HARRAH — Authorities said Friday that a high-tech, high-altitude balloon belonging to Google became entangled in power lines when it fell to Earth near a mint field about 2 miles south of Harrah early Thursday.
It knocked out power to a small number of homes in the immediate area of Harrah and Fort roads when it crashed about 1 a.m., according to Bob Gravely, a spokesman for Pacific Power.
An employee with the utility responded to the area and found “what appeared to be a weather balloon with blinking lights entangled in the power lines off Harrah Road,” Gravely said.
Everything was cleared by 6 a.m., he added.
On Thursday, the Federal Aviation Administration told the Yakima Herald-Republic that Google had notified the agency that its device was descending Wednesday night, so that it could ensure that all aircraft stayed safely out of its path.
Google declined to provide details.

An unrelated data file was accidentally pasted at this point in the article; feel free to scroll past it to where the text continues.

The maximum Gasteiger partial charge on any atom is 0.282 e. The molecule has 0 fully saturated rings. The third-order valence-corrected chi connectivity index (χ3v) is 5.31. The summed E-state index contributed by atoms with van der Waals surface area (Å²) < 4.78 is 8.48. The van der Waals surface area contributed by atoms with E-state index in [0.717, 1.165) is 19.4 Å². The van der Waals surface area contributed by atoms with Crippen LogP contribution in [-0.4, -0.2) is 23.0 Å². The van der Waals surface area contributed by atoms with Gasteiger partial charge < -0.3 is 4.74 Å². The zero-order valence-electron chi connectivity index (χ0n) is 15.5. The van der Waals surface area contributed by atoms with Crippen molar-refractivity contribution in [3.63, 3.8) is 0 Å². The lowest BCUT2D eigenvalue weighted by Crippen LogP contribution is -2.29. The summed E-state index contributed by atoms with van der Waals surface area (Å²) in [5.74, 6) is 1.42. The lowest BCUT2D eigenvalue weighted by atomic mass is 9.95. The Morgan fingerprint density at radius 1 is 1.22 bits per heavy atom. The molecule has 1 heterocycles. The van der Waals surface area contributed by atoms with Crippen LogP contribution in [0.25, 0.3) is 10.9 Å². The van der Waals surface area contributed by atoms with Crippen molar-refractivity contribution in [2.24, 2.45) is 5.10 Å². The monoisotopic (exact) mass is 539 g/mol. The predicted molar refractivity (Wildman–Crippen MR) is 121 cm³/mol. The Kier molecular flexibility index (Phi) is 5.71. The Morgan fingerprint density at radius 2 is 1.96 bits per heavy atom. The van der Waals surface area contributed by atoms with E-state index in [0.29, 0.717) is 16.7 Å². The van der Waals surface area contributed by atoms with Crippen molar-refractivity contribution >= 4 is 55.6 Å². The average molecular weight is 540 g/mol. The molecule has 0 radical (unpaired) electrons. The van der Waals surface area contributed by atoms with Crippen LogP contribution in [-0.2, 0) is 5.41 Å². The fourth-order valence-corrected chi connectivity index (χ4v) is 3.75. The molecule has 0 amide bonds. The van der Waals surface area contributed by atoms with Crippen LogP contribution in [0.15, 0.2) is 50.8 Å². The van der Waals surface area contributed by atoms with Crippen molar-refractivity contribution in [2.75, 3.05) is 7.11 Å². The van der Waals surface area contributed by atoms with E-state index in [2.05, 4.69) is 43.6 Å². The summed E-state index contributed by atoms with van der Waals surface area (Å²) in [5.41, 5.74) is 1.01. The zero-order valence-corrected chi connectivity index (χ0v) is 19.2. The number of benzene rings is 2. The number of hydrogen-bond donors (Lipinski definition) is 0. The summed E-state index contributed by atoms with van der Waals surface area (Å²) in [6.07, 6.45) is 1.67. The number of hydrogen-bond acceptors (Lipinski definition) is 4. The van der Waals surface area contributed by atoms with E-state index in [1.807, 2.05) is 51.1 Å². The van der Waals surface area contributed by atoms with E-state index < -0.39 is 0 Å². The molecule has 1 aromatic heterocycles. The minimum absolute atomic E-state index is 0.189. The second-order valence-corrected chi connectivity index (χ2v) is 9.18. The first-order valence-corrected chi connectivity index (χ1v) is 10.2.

The company is developing solar-powered balloons that can be used to broadcast a wireless Internet signal in regions that lack traditional access. Known as Project Loon, the balloons are designed to float high in the atmosphere, above commercial air space.
A website that tracks aircraft flights showed the balloon falling at about 2,000 feet per minute about 11 p.m., according to Robert Smith, a Vancouver, Wash., resident who has tracked several of the devices floating over the Pacific Northwest, just for fun, since he learned about the technology.
According to a Google website, each balloon is equipped with a parachute to slow its descent in case of an unexpected landing. Project technicians try to recover the devices so the electronic parts can be reused, but it remains unknown whether Google staffers drove to Harrah to recover the remains.